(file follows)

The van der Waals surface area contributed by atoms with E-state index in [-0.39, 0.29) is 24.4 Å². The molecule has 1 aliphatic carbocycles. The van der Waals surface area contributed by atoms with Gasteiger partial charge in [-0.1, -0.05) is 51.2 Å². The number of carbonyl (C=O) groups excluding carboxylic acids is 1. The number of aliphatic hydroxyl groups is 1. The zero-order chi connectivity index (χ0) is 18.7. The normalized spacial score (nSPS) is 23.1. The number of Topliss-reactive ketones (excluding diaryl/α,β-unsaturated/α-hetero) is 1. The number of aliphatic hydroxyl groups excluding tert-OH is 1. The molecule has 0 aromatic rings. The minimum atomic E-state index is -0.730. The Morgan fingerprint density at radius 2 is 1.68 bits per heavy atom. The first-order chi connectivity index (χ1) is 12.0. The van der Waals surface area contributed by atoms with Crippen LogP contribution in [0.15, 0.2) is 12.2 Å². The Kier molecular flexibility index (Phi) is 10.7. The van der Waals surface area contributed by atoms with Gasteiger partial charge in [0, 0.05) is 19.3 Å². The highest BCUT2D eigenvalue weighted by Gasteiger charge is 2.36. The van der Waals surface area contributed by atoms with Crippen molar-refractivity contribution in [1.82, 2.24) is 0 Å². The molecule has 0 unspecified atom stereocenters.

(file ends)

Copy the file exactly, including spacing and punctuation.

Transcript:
The van der Waals surface area contributed by atoms with E-state index in [-0.39, 0.29) is 24.4 Å². The molecule has 1 aliphatic carbocycles. The van der Waals surface area contributed by atoms with Gasteiger partial charge in [-0.1, -0.05) is 51.2 Å². The number of carbonyl (C=O) groups excluding carboxylic acids is 1. The number of aliphatic hydroxyl groups is 1. The zero-order chi connectivity index (χ0) is 18.7. The normalized spacial score (nSPS) is 23.1. The number of Topliss-reactive ketones (excluding diaryl/α,β-unsaturated/α-hetero) is 1. The number of aliphatic hydroxyl groups excluding tert-OH is 1. The molecule has 0 aromatic rings. The minimum atomic E-state index is -0.730. The Morgan fingerprint density at radius 2 is 1.68 bits per heavy atom. The first-order chi connectivity index (χ1) is 12.0. The van der Waals surface area contributed by atoms with Crippen LogP contribution in [0.15, 0.2) is 12.2 Å². The Kier molecular flexibility index (Phi) is 10.7. The van der Waals surface area contributed by atoms with Gasteiger partial charge in [0, 0.05) is 19.3 Å². The highest BCUT2D eigenvalue weighted by Gasteiger charge is 2.36. The van der Waals surface area contributed by atoms with Crippen molar-refractivity contribution in [1.82, 2.24) is 0 Å². The molecule has 0 unspecified atom stereocenters.